Ryan has been an online writer for over a decade and loves to share and educate.
A Cream Cheese souffle is one of the most revered types of souffle out there. The creamy, fluffy, and cheesy texture can send many first-timers into an orbit. Throw in some citrus from a fresh lemon or liqueur and you have a dessert to remember until the day you die. It's especially great for those who are also into cheesecake due to the similarities.
A souffle is easy to make as long as you have the right tools and the patience to execute what is needed for this masterpiece of French cuisine. Just pay special attention to all of the tips outlined and let's begin.
Upward strokes for the butter
Souffle is pretty light but needs help when it comes to rising. That's why butter and sugar are smeared on the insides of the ramekins; these provide traction for the rise. As a tip when coating the insides of the ramekins with cold butter, it's best to use upward strokes for the sides. This provides more uniform tracks that will help to guide the souffle on its ascension.
Chilling the ramekins should take a while
After coating the insides of the ramekins with the butter, you should chill them in the refrigerator for at least an hour. Or if you want to ensure you get the best results, chill them overnight. That means you'll have to plan the souffle party a day in advance. But it'll be worth it.
The same should also apply to the filling for those ramekins. That is once the batter is finished mixing.
Stabilize the whites
When it comes to making a souffle rise, the star of the show is the egg whites. These are beaten until they turn stiff enough to stick to the bowl and form peaks when lifted off from the surface. In this state, the egg whites will retain some of the air incorporated.
However, for this to truly work, the egg whites must remain stable at all times. This is achieved by following three steps. Firstly, the bowl and beaters used must be perfectly clean and dry before use because any unnecessary contents could destabilize them during the beating.
Secondly, an actual stabilizing agent is required to ensure things go smoothly. There are a number of ingredients, most of which are acidic. Conveniently, this recipe includes lemon which not only provides the zest for the flavor but also the juice used to stabilize the whites.
And thirdly, the batter must be kept cold when combined with the beaten whites. Any heat or warmth could cause the whites to deflate. That and rigirous mixing. So instead, the two must be folded gently into each other during this phase.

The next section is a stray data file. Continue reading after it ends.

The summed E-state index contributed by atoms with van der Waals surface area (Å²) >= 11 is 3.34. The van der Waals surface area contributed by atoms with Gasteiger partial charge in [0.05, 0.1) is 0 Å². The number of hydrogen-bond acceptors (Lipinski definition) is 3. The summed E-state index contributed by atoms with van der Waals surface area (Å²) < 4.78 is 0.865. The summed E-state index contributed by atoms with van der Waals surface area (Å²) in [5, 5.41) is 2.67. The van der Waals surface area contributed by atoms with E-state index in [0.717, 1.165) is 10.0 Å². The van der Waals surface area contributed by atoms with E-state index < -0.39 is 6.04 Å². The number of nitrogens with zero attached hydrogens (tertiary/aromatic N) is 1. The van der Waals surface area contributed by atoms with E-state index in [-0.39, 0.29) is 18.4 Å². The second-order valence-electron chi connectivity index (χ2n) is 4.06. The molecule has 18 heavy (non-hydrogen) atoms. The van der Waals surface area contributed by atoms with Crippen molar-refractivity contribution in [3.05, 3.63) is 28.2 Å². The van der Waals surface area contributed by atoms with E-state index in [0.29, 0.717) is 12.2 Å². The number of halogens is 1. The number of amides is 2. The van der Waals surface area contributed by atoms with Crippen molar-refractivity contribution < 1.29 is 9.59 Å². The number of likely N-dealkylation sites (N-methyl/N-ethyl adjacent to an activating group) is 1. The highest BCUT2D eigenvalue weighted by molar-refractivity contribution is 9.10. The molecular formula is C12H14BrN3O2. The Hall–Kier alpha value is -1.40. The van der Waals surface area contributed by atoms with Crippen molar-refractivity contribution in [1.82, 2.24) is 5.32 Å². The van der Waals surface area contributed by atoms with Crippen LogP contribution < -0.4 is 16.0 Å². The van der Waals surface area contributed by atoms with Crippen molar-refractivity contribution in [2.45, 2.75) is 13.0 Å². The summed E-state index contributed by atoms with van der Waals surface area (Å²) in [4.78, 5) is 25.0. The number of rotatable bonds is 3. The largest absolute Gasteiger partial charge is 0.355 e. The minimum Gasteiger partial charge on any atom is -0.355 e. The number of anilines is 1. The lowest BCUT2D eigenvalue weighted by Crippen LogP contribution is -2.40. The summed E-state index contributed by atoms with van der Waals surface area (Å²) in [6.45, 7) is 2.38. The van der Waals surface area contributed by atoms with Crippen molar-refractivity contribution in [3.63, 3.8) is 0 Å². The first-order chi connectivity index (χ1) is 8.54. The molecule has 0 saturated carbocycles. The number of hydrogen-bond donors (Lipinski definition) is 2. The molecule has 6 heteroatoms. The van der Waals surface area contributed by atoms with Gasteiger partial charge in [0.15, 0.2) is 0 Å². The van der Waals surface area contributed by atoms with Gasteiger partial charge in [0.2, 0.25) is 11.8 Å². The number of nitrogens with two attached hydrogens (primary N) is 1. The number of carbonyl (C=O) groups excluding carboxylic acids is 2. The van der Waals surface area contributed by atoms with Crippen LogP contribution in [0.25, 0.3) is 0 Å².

|Prep time||Cook time||Ready in||Yields|
1 hour 15 min
1 hour 27 min
For the ramekins:
- 1/4 cup (60 g) unsalted butter, cold
- 1/4 cup (50 g) caster sugar
For the souffle:
- 1 pack (240 g) cream cheese, softened
- 1/4 cup (50 g) caster sugar
- 1 fresh lemon, juiced and zested
- 2 tablespoons flour
- 1 tablespoon limoncello, (lemon liqeuer)
- 3 large eggs, separated
- 1-2 tablespoons powdered sugar, for dusting (optional)
- Place 2 teaspoons of butter in each ramekin. Using a pastry brush, start by spreading the butter across the bottom of a ramekin, then use upward strokes to spread it up the sides. This will make it easier for the souffle to rise during baking.
- Pour 1/4 cup of caster sugar into one of the ramekins. Tilt the ramekin slightly and slowly twirl it to coat all of the butter, making sure not to spill any. Pour the remaining sugar into another ramekin and repeat until all of the ramekins or fully coated internally with the sugar or use a spoonful or more if needed. Chill the ramekins in a refrigerator for an hour or more.
- Before the ramekins have finished chilling, take this time to preheat the oven to 180 °C and place the rack in the middle of it at this point. Also, remove the cream cheese from the refrigerator to soften at room temperature. Zest and juice the lemon, collecting each in a small bowl.
- In a bowl, combine the cream cheese, sugar, zest, and flour using an electric beater or use a stand mixer fitted with a whisk attachment. Beat until all sugar and flour are dissolved and the mix is light and fluffy (at least 2-3 min). Beat in the limoncello.
- In a separate bowl, crack open the eggs and separate the yolks from the whites. Set the whites aside. Add an egg yolk to the batter to beat one at a time, making sure to incorporate each in between. Do not overbeat. Seal the bowl with cling and chill in the refrigerator until it turns cold (almost an hour).
- In a separate bowl, beat the egg whites with a teaspoon of the lemon juice until they turn glossy white and start to form stiff peaks (when lifted upward with a spoon, the stuff curls over). Do not overbeat the whites.
- Add a big spoonful of the beaten whites to the batter and whisk together until fully combined. Do not overmix. Add the remaining whites, but gently fold them together this time around until fully combined. Be careful to not fold too much and/or rough or it will deflate the whites.
- Using an ice cream scoop or piping bag, fill each ramekin up to the top with the finished batter. Then, using a flat knife or spatula, flatten the surfaces and run a thumb around the sides. Once they are fully filled, tap each ramekin on a cloth-covered surface gently to knock out any bubbles that might have formed at the bottom.
- Place the ramekins into the oven and bake for 12 minutes. The final product is finished when they rise 1/3 above the openings in short cylinders. Remove the ramekins to cool for 5 minutes. Dust with powdered sugar and serve.
© 2022 Ryan Fanus